In September, 2014, a Colorado woman was arrested for allegedly pointing a rifle at an 11 year old boy practicing the clarinet in a neighbor’s backyard. Cheryl Pifer, 60, was charged with menacing, child abuse and prohibited use of a weapon. While pointing the rifle at the child, the disgruntled music critic reportedly yelled “fire in the hole.”

Even though the rifle was not discharged, the child playing the clarinet could recover damages based on a cause of action for assault. The distinction between assault and battery is that a battery involves an unlawful striking of a person, whereas an assault involves putting the person in apprehension and fear of harm.

Of course, any lawsuit for assault would require the boy’s attorney to prove that he sustained significant damages because of Ms. Pifer’s conduct. Some persons who are assaulted are only annoyed or disturbed for a few days. Others experience more serious psychological problems, including post traumatic stress disorder.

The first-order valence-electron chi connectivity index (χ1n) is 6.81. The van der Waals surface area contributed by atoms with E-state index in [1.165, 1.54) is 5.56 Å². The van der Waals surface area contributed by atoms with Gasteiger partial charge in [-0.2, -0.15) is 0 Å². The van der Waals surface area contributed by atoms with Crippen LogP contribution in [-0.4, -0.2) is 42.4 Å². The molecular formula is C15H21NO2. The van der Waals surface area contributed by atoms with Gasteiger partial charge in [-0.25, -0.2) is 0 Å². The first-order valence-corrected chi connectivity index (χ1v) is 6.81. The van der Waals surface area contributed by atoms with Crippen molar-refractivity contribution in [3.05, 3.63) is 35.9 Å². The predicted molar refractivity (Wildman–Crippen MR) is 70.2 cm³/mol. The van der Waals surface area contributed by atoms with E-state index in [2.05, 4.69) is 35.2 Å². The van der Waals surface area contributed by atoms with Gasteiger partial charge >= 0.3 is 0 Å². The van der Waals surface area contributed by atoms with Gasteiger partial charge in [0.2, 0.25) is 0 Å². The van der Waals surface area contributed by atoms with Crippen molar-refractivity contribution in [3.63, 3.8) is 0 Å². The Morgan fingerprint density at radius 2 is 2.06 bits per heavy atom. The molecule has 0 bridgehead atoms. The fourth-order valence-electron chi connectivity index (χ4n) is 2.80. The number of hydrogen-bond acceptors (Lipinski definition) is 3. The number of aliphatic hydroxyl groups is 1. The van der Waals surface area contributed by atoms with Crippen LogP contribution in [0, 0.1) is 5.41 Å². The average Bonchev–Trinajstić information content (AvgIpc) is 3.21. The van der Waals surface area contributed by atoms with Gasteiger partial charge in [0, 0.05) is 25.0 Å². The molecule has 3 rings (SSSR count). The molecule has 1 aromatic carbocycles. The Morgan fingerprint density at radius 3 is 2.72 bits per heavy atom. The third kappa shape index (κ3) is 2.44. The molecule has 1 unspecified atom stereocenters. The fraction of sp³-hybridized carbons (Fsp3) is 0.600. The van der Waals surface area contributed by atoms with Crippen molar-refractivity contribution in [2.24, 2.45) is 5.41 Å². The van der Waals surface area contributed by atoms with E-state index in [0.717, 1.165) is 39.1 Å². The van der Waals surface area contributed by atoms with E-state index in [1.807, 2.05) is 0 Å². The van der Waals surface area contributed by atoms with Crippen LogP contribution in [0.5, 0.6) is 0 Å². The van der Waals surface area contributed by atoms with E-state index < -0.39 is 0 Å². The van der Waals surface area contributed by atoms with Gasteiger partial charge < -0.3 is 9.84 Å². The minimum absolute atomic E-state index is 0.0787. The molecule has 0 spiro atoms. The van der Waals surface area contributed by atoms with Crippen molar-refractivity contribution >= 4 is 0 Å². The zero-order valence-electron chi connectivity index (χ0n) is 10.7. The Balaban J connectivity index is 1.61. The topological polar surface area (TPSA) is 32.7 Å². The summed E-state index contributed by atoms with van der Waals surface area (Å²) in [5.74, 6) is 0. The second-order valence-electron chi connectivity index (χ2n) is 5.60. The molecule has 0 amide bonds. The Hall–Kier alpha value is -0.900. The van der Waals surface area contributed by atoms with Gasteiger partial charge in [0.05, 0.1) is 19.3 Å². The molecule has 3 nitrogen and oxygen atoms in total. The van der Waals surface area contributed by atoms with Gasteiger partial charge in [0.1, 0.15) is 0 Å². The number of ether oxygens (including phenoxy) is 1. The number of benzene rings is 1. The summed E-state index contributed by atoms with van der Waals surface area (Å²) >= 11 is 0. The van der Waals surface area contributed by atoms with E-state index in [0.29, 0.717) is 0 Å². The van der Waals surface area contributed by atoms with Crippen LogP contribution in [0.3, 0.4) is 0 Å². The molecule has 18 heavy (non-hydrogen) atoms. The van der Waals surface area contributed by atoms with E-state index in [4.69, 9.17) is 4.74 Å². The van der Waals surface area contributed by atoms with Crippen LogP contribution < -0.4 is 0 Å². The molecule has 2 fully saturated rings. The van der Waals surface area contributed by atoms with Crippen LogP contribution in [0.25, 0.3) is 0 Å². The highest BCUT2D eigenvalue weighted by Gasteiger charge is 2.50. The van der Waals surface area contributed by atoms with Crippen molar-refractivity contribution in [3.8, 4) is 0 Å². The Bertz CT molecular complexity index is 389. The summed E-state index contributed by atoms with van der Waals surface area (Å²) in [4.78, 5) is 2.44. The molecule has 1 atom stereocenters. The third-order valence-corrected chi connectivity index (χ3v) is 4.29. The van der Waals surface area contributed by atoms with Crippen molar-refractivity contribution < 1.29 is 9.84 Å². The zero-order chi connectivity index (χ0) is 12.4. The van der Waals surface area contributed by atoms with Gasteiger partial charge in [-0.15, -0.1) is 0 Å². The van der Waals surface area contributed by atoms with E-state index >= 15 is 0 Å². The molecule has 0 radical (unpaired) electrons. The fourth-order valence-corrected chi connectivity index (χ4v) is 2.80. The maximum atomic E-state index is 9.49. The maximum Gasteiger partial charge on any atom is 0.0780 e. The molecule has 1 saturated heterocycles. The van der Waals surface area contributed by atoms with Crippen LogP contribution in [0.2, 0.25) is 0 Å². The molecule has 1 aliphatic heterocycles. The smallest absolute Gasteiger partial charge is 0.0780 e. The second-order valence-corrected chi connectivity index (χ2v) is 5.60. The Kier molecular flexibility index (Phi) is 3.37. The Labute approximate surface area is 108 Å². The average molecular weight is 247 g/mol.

If this act occurred in Idaho, the boy would also be able to bring a claim of intentional infliction of emotional distress against Ms. Pifer. Four elements must be proved in order to win a case of intentional infliction of emotional distress. These are:

1) the conduct must be intentional or reckless

2) the conduct must be extreme and outrageous

3) there must be a causal connection between the wrongful conduct and the emotional distress and

4) the emotional distress must be severe

For more information on this this type of claim, see the Idaho Supreme Court case of Curtis vs. Firth, 123 Idaho 598, 601, 850 P.2d 749, 752 (1993)